Can California afford Prop. 6?


Proposition 6 increases penalties for several crimes including felons carrying guns, people caught with methamphetamine and those violating gang injunctions.

"You have to send a message to these people. These gang members, these punks that hey, there's going to be consequences to your actions. You're not going to do six months or a year. You're going to do 10, you're going to do five," said San Francisco Police Union Chief Gary Delagnes.

The initiative would make numerous revisions to California criminal laws. Among them, allowing juveniles as young as 14 to be prosecuted as adults if they're involved in gang related crimes.

The initiative also provides money for intervention to stop kids from joining gangs. Its co-author is State Senator George Runner of Lancaster.

"We believe what you try to do is get individuals especially young people into prevention programs and then if they still commit a crime, what you try to do is intervene early before they go to jail or prison," said St. Sen. Runner.

Proposition 6 could be expensive. The legislative analyst estimates that the funding for the various criminal justice programs in this initiative could cost a $1 billion or more.

"It requires the state to spend an additional $500 million to $1 billion dollars a year and it takes that money from education, from k through eight and from colleges and universities," said San Francisco public defender Jeff Adachi.

"I do not believe in ballot box budgeting," said San Mateo County District Attorney Jim Fox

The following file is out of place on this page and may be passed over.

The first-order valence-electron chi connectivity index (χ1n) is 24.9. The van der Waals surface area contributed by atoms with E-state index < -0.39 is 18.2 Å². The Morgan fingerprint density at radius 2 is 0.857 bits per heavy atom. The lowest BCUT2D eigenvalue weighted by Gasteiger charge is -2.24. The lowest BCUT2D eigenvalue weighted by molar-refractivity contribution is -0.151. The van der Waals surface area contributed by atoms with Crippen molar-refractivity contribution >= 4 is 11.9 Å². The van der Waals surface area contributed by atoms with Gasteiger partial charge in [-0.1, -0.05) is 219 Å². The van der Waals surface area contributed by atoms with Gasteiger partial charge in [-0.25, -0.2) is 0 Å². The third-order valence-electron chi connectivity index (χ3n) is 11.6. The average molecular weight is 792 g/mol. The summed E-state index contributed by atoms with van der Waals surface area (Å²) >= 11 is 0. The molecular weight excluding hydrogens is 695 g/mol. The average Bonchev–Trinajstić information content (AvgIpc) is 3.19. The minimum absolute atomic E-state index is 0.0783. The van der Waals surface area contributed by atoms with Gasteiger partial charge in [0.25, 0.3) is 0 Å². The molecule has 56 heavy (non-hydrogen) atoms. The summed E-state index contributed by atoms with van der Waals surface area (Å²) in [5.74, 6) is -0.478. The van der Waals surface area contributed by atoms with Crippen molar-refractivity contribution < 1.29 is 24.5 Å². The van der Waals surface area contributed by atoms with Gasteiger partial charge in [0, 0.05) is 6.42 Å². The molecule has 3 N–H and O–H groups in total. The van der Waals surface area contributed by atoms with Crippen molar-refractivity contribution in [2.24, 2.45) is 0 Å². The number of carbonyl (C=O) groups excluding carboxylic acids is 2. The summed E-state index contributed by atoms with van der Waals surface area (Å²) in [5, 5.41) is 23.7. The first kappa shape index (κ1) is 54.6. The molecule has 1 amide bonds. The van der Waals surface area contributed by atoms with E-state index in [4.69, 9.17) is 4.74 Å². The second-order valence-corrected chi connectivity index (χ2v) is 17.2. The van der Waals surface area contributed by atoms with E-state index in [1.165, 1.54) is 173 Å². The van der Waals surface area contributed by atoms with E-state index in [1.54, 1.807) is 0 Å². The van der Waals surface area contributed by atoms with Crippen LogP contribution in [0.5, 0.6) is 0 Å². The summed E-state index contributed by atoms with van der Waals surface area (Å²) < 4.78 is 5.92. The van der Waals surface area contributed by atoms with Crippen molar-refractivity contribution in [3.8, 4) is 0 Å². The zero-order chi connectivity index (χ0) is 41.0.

Fox is also concerned about the funding.

"I don't believe it's appropriate through the initiative process to carve out one billion dollars from a state budget which is a disaster right now," said Fox.

Senator Runner says it's only a small percentage of the state budget.

"The past budgets for previous years have already included about $600 million of those dollars so in one sense, the new dollars we're dealing with are only about $300 million," said Runner.

Much of the money would go to prisons because the number of inmates is expected to increase.

Delagnes says it's time to stop cutting criminals slack.

"If this legislation was intact and the judges were putting people where they're supposed to put them you can cut the homicide rate in San Francisco by 50 percent," said Delagnes.

"In California, we have a 70 percent recidivism rate. That means seven out of 10 people released from prison are back within a year. What Proposition 6 does, it essentially rewards a failed system," said Adachi.

The initiative would also eliminate bail for undocumented immigrants charged with violent or gang related crimes. It would also require criminal background checks for public housing recipients.

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